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No Bob, it isn't bad, but the XMLers don't need
to be lectured either as if they had their wooden
shoes in hand ready to throw them into the looms.
A binary can have all of the problems that Elliotte
mentions, and because of the experiences with that
over the years, and there is a lot of experience
that led to XML, hard questions are going to be
asked and requirements levied. Whether the winner
of this is ASN.1, myXMLBinary, or whether the result
is that a generalized binary isn't worth the effort
and costs, or that best practices for XML binaries
per application type should be created, all of the
hard questions must be asked and answered.
There were reasons to go to markup over all of the
binary solutions that dominated the markets when
that decision was made. The success of that decision
is evident by the near ubiquitous use of markup systems
now and the ease with which unprecedented integration
and standardization is occurring. Be sure that all
serious and experienced programmers, authors, users
analysts and customers will be reviewing their
current problems and successes prior to implementing
and using formats which so far only meet the need
for speed where speed is not the critical determinant.
QWERTY keyboards were designed in a time when it was
necessary to slow down a typist. Markup was designed
in a time when the scale of implementation and the
heterogeneity of the environment forced all local
system requirements out of the design. It is a
compromise but it works.
Syntax is NOT trivial. Syntax is the absolute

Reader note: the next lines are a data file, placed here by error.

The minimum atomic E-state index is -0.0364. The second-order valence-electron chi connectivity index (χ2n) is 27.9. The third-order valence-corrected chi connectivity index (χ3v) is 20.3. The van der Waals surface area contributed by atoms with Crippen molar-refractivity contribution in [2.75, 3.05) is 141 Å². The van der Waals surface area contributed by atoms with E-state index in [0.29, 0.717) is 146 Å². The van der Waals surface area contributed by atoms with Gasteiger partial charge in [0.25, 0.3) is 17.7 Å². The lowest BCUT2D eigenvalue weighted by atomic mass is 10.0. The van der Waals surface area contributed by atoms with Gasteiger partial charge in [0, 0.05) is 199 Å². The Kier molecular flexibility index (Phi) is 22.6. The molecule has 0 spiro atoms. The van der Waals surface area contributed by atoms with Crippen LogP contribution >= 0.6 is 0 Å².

zero point origin of the interface between the
machine and the humans who use it. It is the
best point of compromise between what the machine
needs for speed and what the human needs for
clarity. It liberates the information from
the company that makes the machine and the programmer
who creates the software that runs on that machine.
It was a long and hard fought battle to achieve
that at the scale it has been achieved and it
will not be rolled back so companies that make
their bones on high performance can break a few more.
From: Bob Wyman [mailto:firstname.lastname@example.org]
Elliotte Rusty Harold wrote:
>At 9:00 AM -0400 4/16/04, Stephen D. Williams wrote:
>>Binary doesn't imply there isn't any well-formedness
>> checking, obviously.
> For once I agree. Obviously, binary doesn't imply that.
> However, in practice, the binary formats I do see rarely
> do as much well-formedness checking as a parser does,
> either in the XML domain or elsewhere.
It sounds like you've had some bad experiences with poorly
written code that worked with binary data. All of us have. However,
that doesn't make it right to attack the whole class of binary formats
or programmers who use binary formats. It just means that when you're
working with binary stuff you *must* be more careful -- much more
careful. While folk are often "casual" about their handling of
text-based stuff, when you're working with binary, you really must pay
attention. For some applications, the "cost" of greater diligence is
justified. For others, it isn't.
Of course, the easiest way to avoid or reduce these problems
is to use code libraries that have long and proven histories. For
instance, when I use ASN.1 binary formats, I typically use the OSS
Nokalva stuff which is the result of well over 15 years of
development, testing, and proof in the field. Since I'm using a proven
library, I can be a great deal more relaxed about these issues then
someone using some random package that they discovered by doing a
We don't need to be lectured on the fact that working with
binary requires a higher standard of diligence and discipline than
working with text-based encodings. This is obvious. But, just because
it's a bit "harder" doesn't mean it is bad.
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